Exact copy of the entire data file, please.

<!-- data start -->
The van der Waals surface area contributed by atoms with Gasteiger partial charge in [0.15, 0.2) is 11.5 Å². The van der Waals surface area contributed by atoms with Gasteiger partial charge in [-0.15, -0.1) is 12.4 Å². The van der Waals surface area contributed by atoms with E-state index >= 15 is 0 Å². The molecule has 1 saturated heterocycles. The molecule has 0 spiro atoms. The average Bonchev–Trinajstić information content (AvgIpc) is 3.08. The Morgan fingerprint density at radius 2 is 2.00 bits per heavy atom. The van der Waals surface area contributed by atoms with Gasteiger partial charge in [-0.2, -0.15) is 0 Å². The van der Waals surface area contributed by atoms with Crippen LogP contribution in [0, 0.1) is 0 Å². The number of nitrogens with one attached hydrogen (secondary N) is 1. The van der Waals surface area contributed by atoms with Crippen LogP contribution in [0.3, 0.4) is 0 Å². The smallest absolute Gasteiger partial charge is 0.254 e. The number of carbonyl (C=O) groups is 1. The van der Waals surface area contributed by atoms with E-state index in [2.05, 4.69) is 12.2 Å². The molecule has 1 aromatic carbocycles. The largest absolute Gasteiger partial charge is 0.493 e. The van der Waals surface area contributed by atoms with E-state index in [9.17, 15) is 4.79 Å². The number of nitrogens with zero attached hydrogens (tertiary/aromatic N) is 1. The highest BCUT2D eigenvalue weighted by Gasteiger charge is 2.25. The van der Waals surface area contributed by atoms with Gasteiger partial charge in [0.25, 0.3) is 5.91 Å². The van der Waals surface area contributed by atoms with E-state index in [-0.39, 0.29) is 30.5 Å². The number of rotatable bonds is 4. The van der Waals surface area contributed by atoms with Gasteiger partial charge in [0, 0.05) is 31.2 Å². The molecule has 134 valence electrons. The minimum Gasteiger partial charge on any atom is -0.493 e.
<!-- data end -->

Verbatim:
The van der Waals surface area contributed by atoms with Gasteiger partial charge in [0.15, 0.2) is 11.5 Å². The van der Waals surface area contributed by atoms with Gasteiger partial charge in [-0.15, -0.1) is 12.4 Å². The van der Waals surface area contributed by atoms with E-state index >= 15 is 0 Å². The molecule has 1 saturated heterocycles. The molecule has 0 spiro atoms. The average Bonchev–Trinajstić information content (AvgIpc) is 3.08. The Morgan fingerprint density at radius 2 is 2.00 bits per heavy atom. The van der Waals surface area contributed by atoms with Gasteiger partial charge in [-0.2, -0.15) is 0 Å². The van der Waals surface area contributed by atoms with Crippen LogP contribution in [0, 0.1) is 0 Å². The number of nitrogens with one attached hydrogen (secondary N) is 1. The van der Waals surface area contributed by atoms with Crippen LogP contribution in [0.3, 0.4) is 0 Å². The smallest absolute Gasteiger partial charge is 0.254 e. The number of carbonyl (C=O) groups is 1. The van der Waals surface area contributed by atoms with E-state index in [2.05, 4.69) is 12.2 Å². The molecule has 1 aromatic carbocycles. The largest absolute Gasteiger partial charge is 0.493 e. The van der Waals surface area contributed by atoms with E-state index in [9.17, 15) is 4.79 Å². The number of nitrogens with zero attached hydrogens (tertiary/aromatic N) is 1. The highest BCUT2D eigenvalue weighted by Gasteiger charge is 2.25. The van der Waals surface area contributed by atoms with Gasteiger partial charge in [0.25, 0.3) is 5.91 Å². The van der Waals surface area contributed by atoms with E-state index in [-0.39, 0.29) is 30.5 Å². The number of rotatable bonds is 4. The van der Waals surface area contributed by atoms with Gasteiger partial charge in [0, 0.05) is 31.2 Å². The molecule has 134 valence electrons. The minimum Gasteiger partial charge on any atom is -0.493 e.